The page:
Bar Exam Hypotheticals: Law School False Pretenses

Posted in Uncategorized on June 29th, 2010 by bl1y

In lieu of posting some later afternoon news (because all anyone in the legal blogosphere is talking about is The Kagan, and I really don’t care unless she says something balls stupid), here’s a bar review hypothetical.  But first, some background:

According to my Kaplan Bar Review Flashcards:

The crime of false pretenses consists of (1) a false representation of (2) a present or past material fact by the defendant (3) that causes the victim to pass title to his property (4) to the defendant (5) who knows his representation to be false (6) and intends thereby to defraud the victim.

Example: A offered to sell B a watch for $50, claiming it is worth $100.  If A knows it is actually worth only $50 and accepts B’s payment of $50, A has committed false pretenses.

We will assume that Kaplan has the law correct (and this is the MBE, not state specific rules).  In the example it is important to note that A’s valuation was not mere puffery.  Stating an actual value is a material fact, whereas if A had only said “You’re getting a great deal at $50″ this would be puffery, and no false pretenses would have occurred.

Also, keep in mind that handing over money counts for passing title, even though it’s not what you normally think of with that phrase.

Discuss whether any of the following four scenarios gives rise to liability for false pretenses:

(1) Amy, a law school admissions officer tells admitted (but not yet enrolled) students about the value of a law degree.  Amy states that a law degree offers career stability, as lawyers are always in demand, and says a law degree is very flexible, opening doors in all fields from staring in Monty Python films to being President of the United States.

(2)(a) Baker School of Law represents to admitted students that 97% of its students are employed within 9 months of graduation.  10% of those students are employed at the law school after failing to find jobs elsewhere.  Another 10% are working as solo practitioners.  And, a final 10% of those students are at jobs they have only because the school is subsidizing their salaries.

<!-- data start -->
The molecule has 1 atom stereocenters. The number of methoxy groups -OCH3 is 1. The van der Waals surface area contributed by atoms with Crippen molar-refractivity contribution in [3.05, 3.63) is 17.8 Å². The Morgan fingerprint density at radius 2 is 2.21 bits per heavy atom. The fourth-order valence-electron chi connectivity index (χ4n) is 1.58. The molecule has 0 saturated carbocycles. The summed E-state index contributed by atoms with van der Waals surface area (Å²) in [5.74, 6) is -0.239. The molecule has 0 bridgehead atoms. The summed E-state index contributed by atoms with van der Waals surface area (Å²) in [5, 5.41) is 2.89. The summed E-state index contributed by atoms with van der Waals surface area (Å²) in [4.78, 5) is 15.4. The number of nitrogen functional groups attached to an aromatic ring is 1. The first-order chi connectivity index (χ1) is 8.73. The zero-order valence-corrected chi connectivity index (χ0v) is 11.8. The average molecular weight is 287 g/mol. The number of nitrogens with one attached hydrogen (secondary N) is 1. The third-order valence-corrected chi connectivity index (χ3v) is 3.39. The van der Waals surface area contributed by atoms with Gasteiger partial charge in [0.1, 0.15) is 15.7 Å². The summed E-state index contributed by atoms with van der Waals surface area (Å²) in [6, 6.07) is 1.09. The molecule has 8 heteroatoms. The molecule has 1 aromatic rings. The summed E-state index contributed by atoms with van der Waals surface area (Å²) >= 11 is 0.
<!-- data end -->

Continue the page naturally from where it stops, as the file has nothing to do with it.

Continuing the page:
(2)(b) Baker School of Law represents to admitted students that 97% of its students are employed within 9 months of graduation.  However, not all students respond to the school’s survey.  While 97% of respondents were employed, only half of the students responded.  Assume unemployed students are less likely to respond to the survey than employed students.

(3) Charles, the Director of Baker School of Law’s Legal Writing and Research Program writes an article published in the North Davey State University Journal of Legal Education, a journal typically read by other professors, rather than prospective law students, though available to the public at large.  The article claims that 1L students in the Baker Legal Writing and Research Program undergo a “painstaking” critique of each of their exercises.  The largest exercise of the year is an oral argument, after which the students receive some feedback from their mock judge (a volunteer not associated with the school), and no feedback from their professor (who was not even present for the argument).

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The People’s The Rapist